A visual analogy and the importance of good metrics.
I get asked about writing methodologies with some regularity. It often starts as a “DocBook vs. DITA” question, but it's not usually about the spelling of the names between the angle brackets. As I've said before, there's nothing about the DITA methodology that you can't do in DocBook.
Usually it's about topic-oriented writing vs. book-oriented (or what I'm going to call here “narrative”) writing. The subtext is often that the topic-oriented style is better than the narrative style. It'll come as a surprise to very few that I'm not convinced.
The narrative style has been around a long time:
- It is built on “English 101” principles: introduction, successive exploration of new ideas, review, and reference.
- “Knowledge units” (topics, sections, chapters) are supported by the units that preceded them.
- Supports the reader by providing a context for the information presented.
- Works in print and online.
- Is not generally amenable to arbitrary reuse.
The topic-oriented style is relatively newer and has different features:
- It is developed on principles of reuse and minimalism.
- “Knowledge units” (topics) stand alone.
- Focuses on documenting tasks, not tools, functions, applications, or systems.
- Reportedly preferred by “learners” that tend to jump in and “resist detailed systems of instructional steps.”
- Provides opportunities for the reader to explore in arbitrary directions.
- Works online; may work in print.
- Offers the opportunity of arbitrary reuse.
Recently, I was describing to a group of documentation managers, tool writers, and authors how I think these two styles differ and what appear to be their respective strengths and weaknesses. In the course of this discussion, the following analogy occurred to me.
Imagine that instead of authors, we were painters. In the narrative style, a painter (or perhaps a group of painters) begins at one side of the canvas and paints it from beginning to end (from left-to-right and top-to-bottom). They may not paint it in a strictly linear fashion, but the whole canvas (the narrative whole) is always clearly in view.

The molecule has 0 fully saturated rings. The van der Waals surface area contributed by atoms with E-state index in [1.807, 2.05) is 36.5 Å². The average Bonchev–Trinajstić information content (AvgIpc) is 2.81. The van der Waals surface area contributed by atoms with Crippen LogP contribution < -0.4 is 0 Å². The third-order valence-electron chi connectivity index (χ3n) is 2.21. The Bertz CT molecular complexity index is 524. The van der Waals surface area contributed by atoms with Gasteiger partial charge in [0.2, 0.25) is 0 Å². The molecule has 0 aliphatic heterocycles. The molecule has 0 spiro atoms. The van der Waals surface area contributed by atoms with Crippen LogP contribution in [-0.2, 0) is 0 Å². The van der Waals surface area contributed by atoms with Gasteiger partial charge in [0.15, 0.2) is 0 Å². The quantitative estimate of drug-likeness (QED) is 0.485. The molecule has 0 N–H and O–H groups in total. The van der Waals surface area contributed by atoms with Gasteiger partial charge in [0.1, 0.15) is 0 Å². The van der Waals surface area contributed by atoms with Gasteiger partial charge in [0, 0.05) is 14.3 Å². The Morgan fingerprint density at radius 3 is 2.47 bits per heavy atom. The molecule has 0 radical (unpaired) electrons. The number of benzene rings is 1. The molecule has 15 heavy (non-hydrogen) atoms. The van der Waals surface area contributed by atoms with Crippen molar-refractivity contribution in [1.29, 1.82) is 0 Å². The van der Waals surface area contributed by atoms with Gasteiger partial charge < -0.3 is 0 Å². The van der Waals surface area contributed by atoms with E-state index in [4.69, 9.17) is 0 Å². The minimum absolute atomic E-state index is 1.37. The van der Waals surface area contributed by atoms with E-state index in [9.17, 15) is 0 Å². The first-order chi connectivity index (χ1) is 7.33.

The result may be a little ragged around the edges, and there's no gaurantee that there won't be voids on the canvas, but by and large the result is a complete picture:
In the topic-oriented style, the work is divided into topics, or by analogy, the canvas is divided into squares. For this painting, perhaps we'll decide that 60 topics will cover it.
Each square, or topic, is painted in relative isolation. To the extent that the author has the whole topic in view, it too is likely to be relatively complete.
In addition to creating individual topics, to save time and effort, similar topics from other paintings can be reused. The final work is achieved by mapping all the topics into a whole:
Of course, there's nothing that prevents the authors from filling in each topic right to the edges. Nor is there any reason why the result has to have holes in it. But I bet most of you have had an experience similar to this one:
The printer in Deb’s office started to jam. This being a modern piece of hardware, it didn't ship with a printed manual. It didn't even ship with a PDF file of a printed manual. No, instead it shipped with a large topic-oriented help file, er, manual.
After a half-hour or so of searching and following links, I concluded that the manual contained six or seven topics related in one way or another to paper jams. Each of them was two or three sentences long. Each linked to two or more of the others. And none of them actually contained anything very helpful.
So, if the author's metric for success on the question “do we have paper jams covered?” was “Yes, we have seven topics about them,” then I think the metric was a terrible failure.
Similarly, if the author's manager's metric for success on the question “did we produce better documentation faster and cheaper?” was “Yes, we reused seven topics about paper jams without any new writing,” then I think that metric was a terrible failure; not because it wasn't faster and cheaper, but because the resulting documentation was a nearly worthless stack of…bits.
It would be ridiculous for me to suggest that it's impossible to write good topic-oriented documentation, but I think it's a lot harder than it looks. Likewise, it would be narrow-minded of me to suggest that there aren't subjects that lend themselves to a topic-oriented treatment such that the narrative style would be more difficult and expensive to produce.
At the end of the day, I think the really important question is, did the documetation you produced, regardless of the style chosen, actually provide clear, concise, and accurate information for your readers? Your readers probably don't care how many pages you wrote, or how many topics, or how much faster you wrote it, they only care if it answered their questions.